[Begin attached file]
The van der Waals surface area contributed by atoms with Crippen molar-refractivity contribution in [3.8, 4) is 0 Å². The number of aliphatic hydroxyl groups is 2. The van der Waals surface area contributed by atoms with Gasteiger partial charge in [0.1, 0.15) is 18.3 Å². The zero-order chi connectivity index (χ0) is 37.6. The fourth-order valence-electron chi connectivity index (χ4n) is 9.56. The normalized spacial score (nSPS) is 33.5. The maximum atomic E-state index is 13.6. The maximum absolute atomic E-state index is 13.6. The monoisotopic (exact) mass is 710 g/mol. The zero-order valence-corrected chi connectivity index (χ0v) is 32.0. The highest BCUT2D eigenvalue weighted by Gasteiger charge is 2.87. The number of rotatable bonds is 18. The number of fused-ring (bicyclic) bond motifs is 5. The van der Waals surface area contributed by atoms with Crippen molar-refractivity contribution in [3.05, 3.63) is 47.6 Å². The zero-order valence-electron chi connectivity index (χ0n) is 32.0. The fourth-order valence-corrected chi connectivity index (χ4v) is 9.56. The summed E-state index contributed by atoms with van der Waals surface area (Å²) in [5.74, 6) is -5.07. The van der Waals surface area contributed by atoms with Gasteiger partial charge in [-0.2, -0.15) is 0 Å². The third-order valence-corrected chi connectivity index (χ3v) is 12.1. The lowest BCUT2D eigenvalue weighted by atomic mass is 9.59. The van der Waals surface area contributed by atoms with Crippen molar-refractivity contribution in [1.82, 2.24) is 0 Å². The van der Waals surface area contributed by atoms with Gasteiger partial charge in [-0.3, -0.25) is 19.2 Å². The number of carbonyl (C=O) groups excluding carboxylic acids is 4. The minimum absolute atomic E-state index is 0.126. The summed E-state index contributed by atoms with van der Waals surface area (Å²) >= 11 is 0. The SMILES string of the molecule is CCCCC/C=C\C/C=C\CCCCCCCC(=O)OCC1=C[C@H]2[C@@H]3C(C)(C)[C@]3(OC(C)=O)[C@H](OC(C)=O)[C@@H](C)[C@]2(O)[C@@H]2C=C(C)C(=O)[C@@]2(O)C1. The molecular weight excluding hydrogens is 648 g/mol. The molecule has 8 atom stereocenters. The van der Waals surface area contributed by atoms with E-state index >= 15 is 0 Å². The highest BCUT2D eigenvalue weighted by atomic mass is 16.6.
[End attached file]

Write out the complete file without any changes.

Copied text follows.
The van der Waals surface area contributed by atoms with Crippen molar-refractivity contribution in [3.8, 4) is 0 Å². The number of aliphatic hydroxyl groups is 2. The van der Waals surface area contributed by atoms with Gasteiger partial charge in [0.1, 0.15) is 18.3 Å². The zero-order chi connectivity index (χ0) is 37.6. The fourth-order valence-electron chi connectivity index (χ4n) is 9.56. The normalized spacial score (nSPS) is 33.5. The maximum atomic E-state index is 13.6. The maximum absolute atomic E-state index is 13.6. The monoisotopic (exact) mass is 710 g/mol. The zero-order valence-corrected chi connectivity index (χ0v) is 32.0. The highest BCUT2D eigenvalue weighted by Gasteiger charge is 2.87. The number of rotatable bonds is 18. The number of fused-ring (bicyclic) bond motifs is 5. The van der Waals surface area contributed by atoms with Crippen molar-refractivity contribution in [3.05, 3.63) is 47.6 Å². The zero-order valence-electron chi connectivity index (χ0n) is 32.0. The fourth-order valence-corrected chi connectivity index (χ4v) is 9.56. The summed E-state index contributed by atoms with van der Waals surface area (Å²) in [5.74, 6) is -5.07. The van der Waals surface area contributed by atoms with Gasteiger partial charge in [-0.2, -0.15) is 0 Å². The third-order valence-corrected chi connectivity index (χ3v) is 12.1. The lowest BCUT2D eigenvalue weighted by atomic mass is 9.59. The van der Waals surface area contributed by atoms with Crippen molar-refractivity contribution in [1.82, 2.24) is 0 Å². The van der Waals surface area contributed by atoms with Gasteiger partial charge in [-0.3, -0.25) is 19.2 Å². The number of carbonyl (C=O) groups excluding carboxylic acids is 4. The minimum absolute atomic E-state index is 0.126. The summed E-state index contributed by atoms with van der Waals surface area (Å²) >= 11 is 0. The SMILES string of the molecule is CCCCC/C=C\C/C=C\CCCCCCCC(=O)OCC1=C[C@H]2[C@@H]3C(C)(C)[C@]3(OC(C)=O)[C@H](OC(C)=O)[C@@H](C)[C@]2(O)[C@@H]2C=C(C)C(=O)[C@@]2(O)C1. The molecular weight excluding hydrogens is 648 g/mol. The molecule has 8 atom stereocenters. The van der Waals surface area contributed by atoms with E-state index >= 15 is 0 Å². The highest BCUT2D eigenvalue weighted by atomic mass is 16.6.